Metals in Construction 2024 Design Challenge
Curtain Wall Design for Longevity
The tenth annual iteration of this international ideas competition continues the tradition of calling for design strategies to help shape the welfare of our citizens and cities through the built environment. This year, the challenge focuses on the design of a curtain wall constructed with the highest possible efficiency properties, serviceability characteristics, and recyclability of constituent parts.
Your challenge: Design a curtain wall façade system as defined herein for a mixed-use building located at 1710 Broadway in Midtown Manhattan. The curtain wall system design should embrace a planned service life of at least 75 years—service life will be a primary design evaluation criterion. Design of the curtain wall should focus on an optimal balance of resilience and sustainability attributes, including but not limited to the following: lifecycle operational and embodied carbon performance, service life, serviceability (maintainability/repairability) characteristics, end-of-life disassembly, and reuse and/or recyclability of constituent parts. The consideration of system adaptability—its adaptive capacity—in response to rapidly changing climatic and social conditions over the defined service life of your design is also relevant. Along with these criteria, transparency and overall aesthetic characteristics must be given substantial consideration in your design.
Modeling and data: The system’s operational and embodied lifecycle carbon emissions should be clearly accounted for and displayed, accompanied by a description of the methodology used in their calculation. (Note the comment on the time-value of carbon below.) You are welcome to submit supporting data beyond that included in your proposal (as defined below), but this is not a requirement.
Building context: For the purpose of this competition, the proposal is for the vertical extension of the existing six-story, 104-year-old structure located at 1710 Broadway, at the southeast corner of West 54th Street, in New York. The redesign should be at least 50 stories in height and suitable for a mix of residential and commercial uses. Assume that the load-bearing capacity of the building site and existing podium are sufficient to accommodate an exclusively steel-framed structure.
Lifecycle thinking: Lifecycle performance will be the context for evaluation of your design. Entrants should focus on designing the most carbon-efficient curtain wall possible, including both embodied and operational carbon emissions modeled over the full building lifecycle, explicitly defining the lifecycle carbon footprint of your curtain wall solution. Modeling of the steel structure and interior program is not required for the purposes of this competition.
Curtain wall system performance declines over time. In addition to an initial level of performance for your curtain wall design, define a rate of performance-decline over time, as well as a minimum level of performance at which point some form of rehabilitation will be required. Clearly indicate the plan for any system maintenance and renewal required during the service life you’ve specified for your curtain wall system design, as required to maintain the minimal level of performance you’ve defined. Account for any additional embodied carbon, as well as operational carbon improvements, associated with these activities over the full building lifecycle. Entrants should also document resilience considerations, if any, incorporated in their design to mitigate the potential impact and cost of storm damage, power outage, flooding, etc.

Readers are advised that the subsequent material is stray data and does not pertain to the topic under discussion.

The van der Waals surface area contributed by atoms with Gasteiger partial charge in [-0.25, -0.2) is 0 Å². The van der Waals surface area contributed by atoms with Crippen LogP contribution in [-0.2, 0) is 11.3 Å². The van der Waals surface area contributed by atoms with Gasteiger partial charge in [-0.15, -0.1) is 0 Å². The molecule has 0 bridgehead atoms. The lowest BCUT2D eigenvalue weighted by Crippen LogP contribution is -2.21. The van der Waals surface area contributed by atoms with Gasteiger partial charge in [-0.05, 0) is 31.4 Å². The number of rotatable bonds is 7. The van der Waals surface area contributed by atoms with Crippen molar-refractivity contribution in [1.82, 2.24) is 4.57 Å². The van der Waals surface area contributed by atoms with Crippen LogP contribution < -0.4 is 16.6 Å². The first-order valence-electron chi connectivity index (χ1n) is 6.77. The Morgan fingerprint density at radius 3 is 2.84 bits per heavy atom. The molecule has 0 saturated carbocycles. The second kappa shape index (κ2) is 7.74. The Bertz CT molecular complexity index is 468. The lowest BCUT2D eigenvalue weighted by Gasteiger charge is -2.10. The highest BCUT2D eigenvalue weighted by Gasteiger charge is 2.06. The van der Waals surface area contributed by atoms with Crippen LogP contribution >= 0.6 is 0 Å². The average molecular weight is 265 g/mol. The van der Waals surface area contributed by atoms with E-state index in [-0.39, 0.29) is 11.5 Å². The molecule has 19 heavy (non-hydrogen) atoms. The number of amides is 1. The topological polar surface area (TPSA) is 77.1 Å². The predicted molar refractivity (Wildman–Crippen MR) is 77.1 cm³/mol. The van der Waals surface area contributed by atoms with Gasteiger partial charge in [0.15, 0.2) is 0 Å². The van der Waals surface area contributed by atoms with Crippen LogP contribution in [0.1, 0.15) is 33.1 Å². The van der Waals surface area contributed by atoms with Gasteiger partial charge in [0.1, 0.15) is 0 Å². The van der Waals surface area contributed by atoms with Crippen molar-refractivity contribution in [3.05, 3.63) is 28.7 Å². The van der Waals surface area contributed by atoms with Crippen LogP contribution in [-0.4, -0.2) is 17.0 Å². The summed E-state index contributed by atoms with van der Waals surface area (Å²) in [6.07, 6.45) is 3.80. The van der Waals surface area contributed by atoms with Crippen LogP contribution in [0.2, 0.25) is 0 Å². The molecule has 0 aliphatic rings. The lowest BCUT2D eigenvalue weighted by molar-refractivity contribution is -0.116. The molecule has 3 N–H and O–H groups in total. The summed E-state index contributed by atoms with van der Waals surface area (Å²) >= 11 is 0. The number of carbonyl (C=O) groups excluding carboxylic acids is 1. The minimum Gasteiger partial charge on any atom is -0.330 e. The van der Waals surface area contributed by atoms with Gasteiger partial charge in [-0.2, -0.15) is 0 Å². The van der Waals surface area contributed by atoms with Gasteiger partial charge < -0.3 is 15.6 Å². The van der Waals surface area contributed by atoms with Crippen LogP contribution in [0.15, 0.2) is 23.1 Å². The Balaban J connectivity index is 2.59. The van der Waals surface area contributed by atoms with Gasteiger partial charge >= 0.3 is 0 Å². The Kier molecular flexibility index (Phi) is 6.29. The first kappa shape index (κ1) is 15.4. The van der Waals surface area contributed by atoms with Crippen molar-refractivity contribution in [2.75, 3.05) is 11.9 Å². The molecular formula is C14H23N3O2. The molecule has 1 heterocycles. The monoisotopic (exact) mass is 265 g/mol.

Other considerations: In addition to insulating the building, the curtain wall’s large surface area may also be activated to beneficial effect, such as through harvesting solar and wind energy. If such capability is included in your design, the net carbon impact must be explicit. The time-value of carbon should drive these considerations, meaning near-term carbon emission reductions should be prioritized over lifecycle carbon footprint, or otherwise justified (i.e., by providing other resilience or sustainability benefits that justify the increase in carbon emissions).
Scalable solutions with the potential for broader adoption in the urban environment will receive some preference in the final evaluation, but innovative and novel concepts are also valued.
Prize: A $15,000 grand prize will be awarded to the design deemed by the jury to be the most innovative and aesthetically appealing while meeting the above goals.
Deadline for submission: 11:59 p.m. on Wednesday, March 13, 2024.
The submission process is composed of two parts:
- Proposal Visualization – Up to 10 pages may be submitted to represent the proposal. This attachment should be one (1) multi-page PDF file (max. 10 pages) formatted at 11”x17” (ledger) and can include supporting backup data, calculations, and commentary to supplement the images. Do not link or embed objects. Links to any video or animated components may be pasted into the “Notes” field. Maximum file size is 20MB.
- Entrant Information – Contact information of the individual or team submitting. This will not be shared with the jury and is only for contact purposes. Enter additional team names in the “Notes” section of the My Competition Entry page. You may also paste a link to any animated visualizations in the “Notes” field.
All materials are due by 11:59 p.m. on Wednesday, March 13, 2024. Once you register via this site, you or your teammates may log in and edit your competition entry as many times as you like until the deadline. This competition is sponsored by the Ornamental Metal Institute of New York, which reserves the right to suspend or amend the cash award if deemed warranted by circumstances.
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